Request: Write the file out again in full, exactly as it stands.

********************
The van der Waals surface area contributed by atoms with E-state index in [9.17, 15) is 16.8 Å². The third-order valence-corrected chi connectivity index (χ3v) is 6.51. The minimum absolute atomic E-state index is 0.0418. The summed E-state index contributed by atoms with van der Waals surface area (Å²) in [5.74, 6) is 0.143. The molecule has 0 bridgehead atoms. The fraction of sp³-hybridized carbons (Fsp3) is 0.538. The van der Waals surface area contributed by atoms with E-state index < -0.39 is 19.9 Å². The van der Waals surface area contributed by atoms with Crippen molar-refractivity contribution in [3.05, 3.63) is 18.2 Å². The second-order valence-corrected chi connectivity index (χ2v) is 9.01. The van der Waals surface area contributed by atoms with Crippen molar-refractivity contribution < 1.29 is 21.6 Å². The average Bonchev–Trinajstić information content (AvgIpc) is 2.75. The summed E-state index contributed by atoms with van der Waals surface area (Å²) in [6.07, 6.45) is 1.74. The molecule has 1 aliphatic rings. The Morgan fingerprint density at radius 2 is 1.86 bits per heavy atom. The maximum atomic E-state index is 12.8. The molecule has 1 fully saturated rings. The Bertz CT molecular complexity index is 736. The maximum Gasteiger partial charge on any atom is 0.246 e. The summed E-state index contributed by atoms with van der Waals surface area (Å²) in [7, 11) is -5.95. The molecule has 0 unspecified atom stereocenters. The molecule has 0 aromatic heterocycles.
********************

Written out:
The van der Waals surface area contributed by atoms with E-state index in [9.17, 15) is 16.8 Å². The third-order valence-corrected chi connectivity index (χ3v) is 6.51. The minimum absolute atomic E-state index is 0.0418. The summed E-state index contributed by atoms with van der Waals surface area (Å²) in [5.74, 6) is 0.143. The molecule has 0 bridgehead atoms. The fraction of sp³-hybridized carbons (Fsp3) is 0.538. The van der Waals surface area contributed by atoms with E-state index < -0.39 is 19.9 Å². The van der Waals surface area contributed by atoms with Crippen molar-refractivity contribution in [3.05, 3.63) is 18.2 Å². The second-order valence-corrected chi connectivity index (χ2v) is 9.01. The van der Waals surface area contributed by atoms with Crippen molar-refractivity contribution < 1.29 is 21.6 Å². The average Bonchev–Trinajstić information content (AvgIpc) is 2.75. The summed E-state index contributed by atoms with van der Waals surface area (Å²) in [6.07, 6.45) is 1.74. The molecule has 1 aliphatic rings. The Morgan fingerprint density at radius 2 is 1.86 bits per heavy atom. The maximum atomic E-state index is 12.8. The molecule has 1 fully saturated rings. The Bertz CT molecular complexity index is 736. The maximum Gasteiger partial charge on any atom is 0.246 e. The summed E-state index contributed by atoms with van der Waals surface area (Å²) in [7, 11) is -5.95. The molecule has 0 unspecified atom stereocenters. The molecule has 0 aromatic heterocycles.